Beards are still in. The whole Prem is bristling with them, the skinniest, weediest player convinced he’s Andrea Pirlo. Even my young friend and neighbour Ed Miliband has grown a beard, according to his holiday snaps. Sign him.

Boots Not always had my best specs on, but here and abroad I detect a new form of bootee creeping in – slightly higher on the ankle, not heavy-plated as in the old days but very light, probably made from the bums of newborn babies.

Barclays Still driving me mad. Now it’s screaming from the perimeter boards that it’s “Championing the true Spirit of the Game”. What the hell does that mean? Thank God this is its last season as proud sponsor of the Prem.

Pitches Some groundsmen have clearly been on the weeds. How else can you explain the Stoke pitch suddenly having concentric circles, while Southampton and Portsmouth have acquired tartan stripes? Go easy on the mowers, chaps. Footballers find it hard enough to pass in straight lines.

Strips Have you seen the Everton third kit top? Like a cheap market-stall T-shirt, but the colour, my dears, the colour is gorgeous – it’s Thames green. Yes, the very same we painted our front door back in the Seventies. The whole street copied, then le toot middle classes everywhere.

Scott Spedding Which international team do you think he plays for? I switched on the telly to find it was rugby, heard his name and thought, goodo, must be Scotland, come on, Scotland. Turned out to be the England-France game. Hmm, must be a member of that famous Cumbrian family, the Speddings from Mirehouse, where Tennyson imagined King Arthur’s Excalibur coming out the lake. Blow me, Scott Spedding turns out to be a Frenchman. Though he only acquired French citizenship last year, having been born and bred in South Africa. What’s in a name, eh?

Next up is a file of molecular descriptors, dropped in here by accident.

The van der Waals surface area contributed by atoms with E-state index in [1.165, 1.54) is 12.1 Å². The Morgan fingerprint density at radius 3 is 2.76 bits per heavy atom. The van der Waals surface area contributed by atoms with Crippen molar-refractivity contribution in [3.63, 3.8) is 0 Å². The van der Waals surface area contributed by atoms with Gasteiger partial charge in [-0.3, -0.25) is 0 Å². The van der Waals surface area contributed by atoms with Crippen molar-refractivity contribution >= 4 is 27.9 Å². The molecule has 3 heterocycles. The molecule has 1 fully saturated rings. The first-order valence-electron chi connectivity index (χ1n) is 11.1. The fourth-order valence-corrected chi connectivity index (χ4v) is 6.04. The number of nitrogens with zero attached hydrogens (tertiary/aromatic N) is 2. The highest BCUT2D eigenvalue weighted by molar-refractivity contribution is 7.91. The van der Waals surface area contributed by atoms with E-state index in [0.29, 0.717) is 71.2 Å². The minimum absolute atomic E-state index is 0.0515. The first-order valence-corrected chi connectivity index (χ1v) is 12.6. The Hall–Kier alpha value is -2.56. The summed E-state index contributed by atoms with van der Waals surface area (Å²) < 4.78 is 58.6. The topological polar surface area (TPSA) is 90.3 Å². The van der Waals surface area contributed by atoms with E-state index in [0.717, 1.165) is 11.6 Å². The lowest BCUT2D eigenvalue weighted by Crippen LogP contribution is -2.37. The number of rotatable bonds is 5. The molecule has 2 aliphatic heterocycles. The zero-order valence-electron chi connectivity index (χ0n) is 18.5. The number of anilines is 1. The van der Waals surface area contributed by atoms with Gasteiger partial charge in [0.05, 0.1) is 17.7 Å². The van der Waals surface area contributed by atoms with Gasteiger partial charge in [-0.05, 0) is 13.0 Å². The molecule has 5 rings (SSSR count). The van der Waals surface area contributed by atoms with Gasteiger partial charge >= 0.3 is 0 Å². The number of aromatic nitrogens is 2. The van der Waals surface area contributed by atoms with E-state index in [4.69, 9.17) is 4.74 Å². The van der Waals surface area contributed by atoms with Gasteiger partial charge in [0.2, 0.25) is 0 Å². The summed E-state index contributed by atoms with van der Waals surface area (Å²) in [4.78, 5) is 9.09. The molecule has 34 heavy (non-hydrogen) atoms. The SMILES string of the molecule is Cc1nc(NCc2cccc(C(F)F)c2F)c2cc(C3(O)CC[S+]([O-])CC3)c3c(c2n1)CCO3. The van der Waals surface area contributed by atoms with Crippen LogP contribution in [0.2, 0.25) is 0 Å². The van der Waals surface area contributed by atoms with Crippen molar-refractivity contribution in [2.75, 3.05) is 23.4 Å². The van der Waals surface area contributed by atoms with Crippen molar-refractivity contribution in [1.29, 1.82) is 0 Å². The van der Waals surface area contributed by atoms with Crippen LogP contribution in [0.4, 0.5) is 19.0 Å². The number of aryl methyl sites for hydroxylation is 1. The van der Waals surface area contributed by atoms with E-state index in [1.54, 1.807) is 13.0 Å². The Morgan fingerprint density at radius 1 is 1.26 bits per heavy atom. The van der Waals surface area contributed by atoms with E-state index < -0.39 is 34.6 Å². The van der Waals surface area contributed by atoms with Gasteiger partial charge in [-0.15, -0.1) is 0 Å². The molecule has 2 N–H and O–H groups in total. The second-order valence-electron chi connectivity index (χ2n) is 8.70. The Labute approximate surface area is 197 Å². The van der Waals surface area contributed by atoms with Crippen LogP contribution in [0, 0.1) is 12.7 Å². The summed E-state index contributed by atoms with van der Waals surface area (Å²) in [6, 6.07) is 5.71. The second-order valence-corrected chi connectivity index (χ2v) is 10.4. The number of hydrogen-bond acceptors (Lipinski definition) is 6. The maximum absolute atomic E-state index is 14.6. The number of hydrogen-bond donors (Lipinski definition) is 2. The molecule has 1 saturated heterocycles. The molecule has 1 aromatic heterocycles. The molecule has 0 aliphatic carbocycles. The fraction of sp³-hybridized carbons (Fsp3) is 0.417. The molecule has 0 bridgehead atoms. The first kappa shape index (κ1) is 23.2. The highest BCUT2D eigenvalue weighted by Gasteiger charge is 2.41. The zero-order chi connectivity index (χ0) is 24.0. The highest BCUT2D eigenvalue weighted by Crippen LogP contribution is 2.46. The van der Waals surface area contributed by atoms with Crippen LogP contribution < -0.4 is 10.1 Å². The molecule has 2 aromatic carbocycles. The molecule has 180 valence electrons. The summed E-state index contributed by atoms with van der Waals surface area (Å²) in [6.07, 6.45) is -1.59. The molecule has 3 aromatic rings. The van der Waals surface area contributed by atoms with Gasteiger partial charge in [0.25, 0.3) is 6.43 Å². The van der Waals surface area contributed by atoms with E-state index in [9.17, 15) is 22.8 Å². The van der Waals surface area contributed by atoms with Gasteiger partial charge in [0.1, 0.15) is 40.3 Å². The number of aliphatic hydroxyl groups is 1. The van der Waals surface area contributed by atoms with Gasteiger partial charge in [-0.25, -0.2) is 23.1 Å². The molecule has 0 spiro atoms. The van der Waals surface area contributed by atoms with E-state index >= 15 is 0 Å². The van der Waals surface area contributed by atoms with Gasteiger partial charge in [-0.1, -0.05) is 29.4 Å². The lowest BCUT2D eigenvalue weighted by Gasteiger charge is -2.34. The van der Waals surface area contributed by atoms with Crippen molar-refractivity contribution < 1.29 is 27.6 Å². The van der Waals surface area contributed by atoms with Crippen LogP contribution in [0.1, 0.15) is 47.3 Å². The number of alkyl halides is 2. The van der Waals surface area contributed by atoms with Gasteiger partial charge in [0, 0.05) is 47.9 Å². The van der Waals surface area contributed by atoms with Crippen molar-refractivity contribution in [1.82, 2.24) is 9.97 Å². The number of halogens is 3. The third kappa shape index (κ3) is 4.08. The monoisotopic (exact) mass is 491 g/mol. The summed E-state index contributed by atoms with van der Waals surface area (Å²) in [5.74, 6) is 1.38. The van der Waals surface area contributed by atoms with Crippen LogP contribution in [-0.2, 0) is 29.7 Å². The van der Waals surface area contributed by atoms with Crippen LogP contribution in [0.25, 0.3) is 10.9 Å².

Footballers are just so last season. Wayne Rooney and Harry Kane can’t score. The really good ones won’t come here – all we get is the crocks, the elderly, the bench-warmers, yet still we look to them to be our saviour. Oh my God, let’s hope we sign Falcao, he’s a genius, will make all the difference, so prayed all the Man United fans. Hold on: Chelsea fans. I’ve forgotten now where he went. They seek him here, they seek him there, is he alive or on the stairs, who feckin’ cares?

John Stones of Everton – brilliant season so far, now he is a genius, the solution to all of Chelsea’s problems, the heir to John Terry, captain of England for decades. Once he gets out of short trousers and learns to tie his own laces . . .

Managers are the real interest. So refreshing to have three young British managers in the Prem – Alex Neil at Norwich (34), Eddie Howe at Bournemouth (37) and that old hand at Swansea, Garry Monk, (36). Young Master Howe looks like a ball boy. Or a tea boy.

Mourinho is, of course, the main attraction. He has given us the best start to any of his seasons on this planet. Can you ever take your eyes off him? That handsome hooded look, that sarcastic sneer, the imperious hand in the air – and in his hair – all those languages, he’s so clearly brilliant, and yet, like many clever people, often lacking in common sense. How could he come down so heavily on Eva Carneiro, his Chelsea doctor? Just because you’re losing? Yes, José has been the best fun so far – plus Chelsea’s poor start. God, please don’t let him fall out with Abramovich. José, we need you.

Hunter Davies is a journalist, broadcaster and profilic author perhaps best known for writing about the Beatles. He is an ardent Tottenham fan and writes a regular column on football for the New Statesman.

This article first appeared in the 27 August 2015 issue of the New Statesman, Isis and the new barbarism